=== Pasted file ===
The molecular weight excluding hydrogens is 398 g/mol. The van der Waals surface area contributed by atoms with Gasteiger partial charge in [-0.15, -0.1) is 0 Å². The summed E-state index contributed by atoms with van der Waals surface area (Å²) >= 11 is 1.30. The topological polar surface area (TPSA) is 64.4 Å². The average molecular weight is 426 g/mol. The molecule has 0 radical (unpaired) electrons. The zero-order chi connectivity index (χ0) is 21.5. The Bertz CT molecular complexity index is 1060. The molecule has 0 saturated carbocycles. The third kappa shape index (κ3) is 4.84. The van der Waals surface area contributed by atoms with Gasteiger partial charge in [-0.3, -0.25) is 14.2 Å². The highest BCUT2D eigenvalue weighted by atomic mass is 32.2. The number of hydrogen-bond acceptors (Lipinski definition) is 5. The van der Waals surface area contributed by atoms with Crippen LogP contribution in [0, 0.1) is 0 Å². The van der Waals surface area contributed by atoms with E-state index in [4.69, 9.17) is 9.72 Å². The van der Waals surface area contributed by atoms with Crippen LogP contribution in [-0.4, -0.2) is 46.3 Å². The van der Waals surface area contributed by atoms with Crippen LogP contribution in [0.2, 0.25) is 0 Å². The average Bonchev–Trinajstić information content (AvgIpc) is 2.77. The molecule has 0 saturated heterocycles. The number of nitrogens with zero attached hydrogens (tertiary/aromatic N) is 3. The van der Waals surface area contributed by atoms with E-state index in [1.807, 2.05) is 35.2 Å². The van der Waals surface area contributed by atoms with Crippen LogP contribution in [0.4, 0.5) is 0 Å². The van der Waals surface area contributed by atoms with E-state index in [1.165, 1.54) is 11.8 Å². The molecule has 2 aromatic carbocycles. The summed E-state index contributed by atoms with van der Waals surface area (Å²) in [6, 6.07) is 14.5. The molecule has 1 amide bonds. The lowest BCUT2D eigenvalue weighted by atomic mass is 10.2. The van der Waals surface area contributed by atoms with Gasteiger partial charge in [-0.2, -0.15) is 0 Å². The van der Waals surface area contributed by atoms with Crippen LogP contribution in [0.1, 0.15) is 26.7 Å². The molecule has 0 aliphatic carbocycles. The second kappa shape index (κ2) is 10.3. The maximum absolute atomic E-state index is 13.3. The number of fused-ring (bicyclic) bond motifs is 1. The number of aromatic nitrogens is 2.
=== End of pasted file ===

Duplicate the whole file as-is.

The molecular weight excluding hydrogens is 398 g/mol. The van der Waals surface area contributed by atoms with Gasteiger partial charge in [-0.15, -0.1) is 0 Å². The summed E-state index contributed by atoms with van der Waals surface area (Å²) >= 11 is 1.30. The topological polar surface area (TPSA) is 64.4 Å². The average molecular weight is 426 g/mol. The molecule has 0 radical (unpaired) electrons. The zero-order chi connectivity index (χ0) is 21.5. The Bertz CT molecular complexity index is 1060. The molecule has 0 saturated carbocycles. The third kappa shape index (κ3) is 4.84. The van der Waals surface area contributed by atoms with Gasteiger partial charge in [-0.3, -0.25) is 14.2 Å². The highest BCUT2D eigenvalue weighted by atomic mass is 32.2. The number of hydrogen-bond acceptors (Lipinski definition) is 5. The van der Waals surface area contributed by atoms with Crippen LogP contribution in [0, 0.1) is 0 Å². The van der Waals surface area contributed by atoms with E-state index in [4.69, 9.17) is 9.72 Å². The van der Waals surface area contributed by atoms with Crippen LogP contribution in [-0.4, -0.2) is 46.3 Å². The van der Waals surface area contributed by atoms with Crippen LogP contribution in [0.2, 0.25) is 0 Å². The average Bonchev–Trinajstić information content (AvgIpc) is 2.77. The molecule has 0 saturated heterocycles. The number of nitrogens with zero attached hydrogens (tertiary/aromatic N) is 3. The van der Waals surface area contributed by atoms with E-state index in [1.807, 2.05) is 35.2 Å². The van der Waals surface area contributed by atoms with Crippen LogP contribution in [0.4, 0.5) is 0 Å². The van der Waals surface area contributed by atoms with E-state index in [1.165, 1.54) is 11.8 Å². The molecule has 2 aromatic carbocycles. The summed E-state index contributed by atoms with van der Waals surface area (Å²) in [6, 6.07) is 14.5. The molecule has 1 amide bonds. The lowest BCUT2D eigenvalue weighted by atomic mass is 10.2. The van der Waals surface area contributed by atoms with Gasteiger partial charge in [-0.2, -0.15) is 0 Å². The van der Waals surface area contributed by atoms with Crippen LogP contribution in [0.1, 0.15) is 26.7 Å². The molecule has 0 aliphatic carbocycles. The second kappa shape index (κ2) is 10.3. The maximum absolute atomic E-state index is 13.3. The number of fused-ring (bicyclic) bond motifs is 1. The number of aromatic nitrogens is 2.